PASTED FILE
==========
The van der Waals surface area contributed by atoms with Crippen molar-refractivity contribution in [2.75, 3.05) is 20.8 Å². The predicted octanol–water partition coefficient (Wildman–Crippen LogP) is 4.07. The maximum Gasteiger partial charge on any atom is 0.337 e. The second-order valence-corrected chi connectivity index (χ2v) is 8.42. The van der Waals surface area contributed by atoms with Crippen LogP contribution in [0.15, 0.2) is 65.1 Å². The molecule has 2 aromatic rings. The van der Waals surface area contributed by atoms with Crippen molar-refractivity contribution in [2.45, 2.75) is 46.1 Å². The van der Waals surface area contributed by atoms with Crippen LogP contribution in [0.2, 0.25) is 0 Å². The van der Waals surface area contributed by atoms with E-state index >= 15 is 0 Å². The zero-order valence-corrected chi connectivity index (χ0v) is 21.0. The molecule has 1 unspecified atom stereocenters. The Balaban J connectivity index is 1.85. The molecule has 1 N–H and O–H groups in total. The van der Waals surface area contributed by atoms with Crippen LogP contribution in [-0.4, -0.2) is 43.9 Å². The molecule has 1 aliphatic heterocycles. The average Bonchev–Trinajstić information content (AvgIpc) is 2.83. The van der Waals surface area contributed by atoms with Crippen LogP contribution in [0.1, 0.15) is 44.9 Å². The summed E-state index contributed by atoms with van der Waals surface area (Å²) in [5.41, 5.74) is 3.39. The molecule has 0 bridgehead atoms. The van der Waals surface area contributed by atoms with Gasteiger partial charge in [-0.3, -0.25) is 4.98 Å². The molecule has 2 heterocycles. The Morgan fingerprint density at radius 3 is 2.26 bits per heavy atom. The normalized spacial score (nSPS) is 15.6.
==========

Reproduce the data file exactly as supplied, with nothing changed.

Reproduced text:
The van der Waals surface area contributed by atoms with Crippen molar-refractivity contribution in [2.75, 3.05) is 20.8 Å². The predicted octanol–water partition coefficient (Wildman–Crippen LogP) is 4.07. The maximum Gasteiger partial charge on any atom is 0.337 e. The second-order valence-corrected chi connectivity index (χ2v) is 8.42. The van der Waals surface area contributed by atoms with Crippen LogP contribution in [0.15, 0.2) is 65.1 Å². The molecule has 2 aromatic rings. The van der Waals surface area contributed by atoms with Crippen molar-refractivity contribution in [2.45, 2.75) is 46.1 Å². The van der Waals surface area contributed by atoms with Crippen LogP contribution in [0.2, 0.25) is 0 Å². The van der Waals surface area contributed by atoms with E-state index >= 15 is 0 Å². The zero-order valence-corrected chi connectivity index (χ0v) is 21.0. The molecule has 1 unspecified atom stereocenters. The Balaban J connectivity index is 1.85. The molecule has 1 N–H and O–H groups in total. The van der Waals surface area contributed by atoms with Crippen LogP contribution in [-0.4, -0.2) is 43.9 Å². The molecule has 1 aliphatic heterocycles. The average Bonchev–Trinajstić information content (AvgIpc) is 2.83. The van der Waals surface area contributed by atoms with Crippen LogP contribution in [0.1, 0.15) is 44.9 Å². The summed E-state index contributed by atoms with van der Waals surface area (Å²) in [5.41, 5.74) is 3.39. The molecule has 0 bridgehead atoms. The van der Waals surface area contributed by atoms with Gasteiger partial charge in [-0.3, -0.25) is 4.98 Å². The molecule has 2 heterocycles. The Morgan fingerprint density at radius 3 is 2.26 bits per heavy atom. The normalized spacial score (nSPS) is 15.6.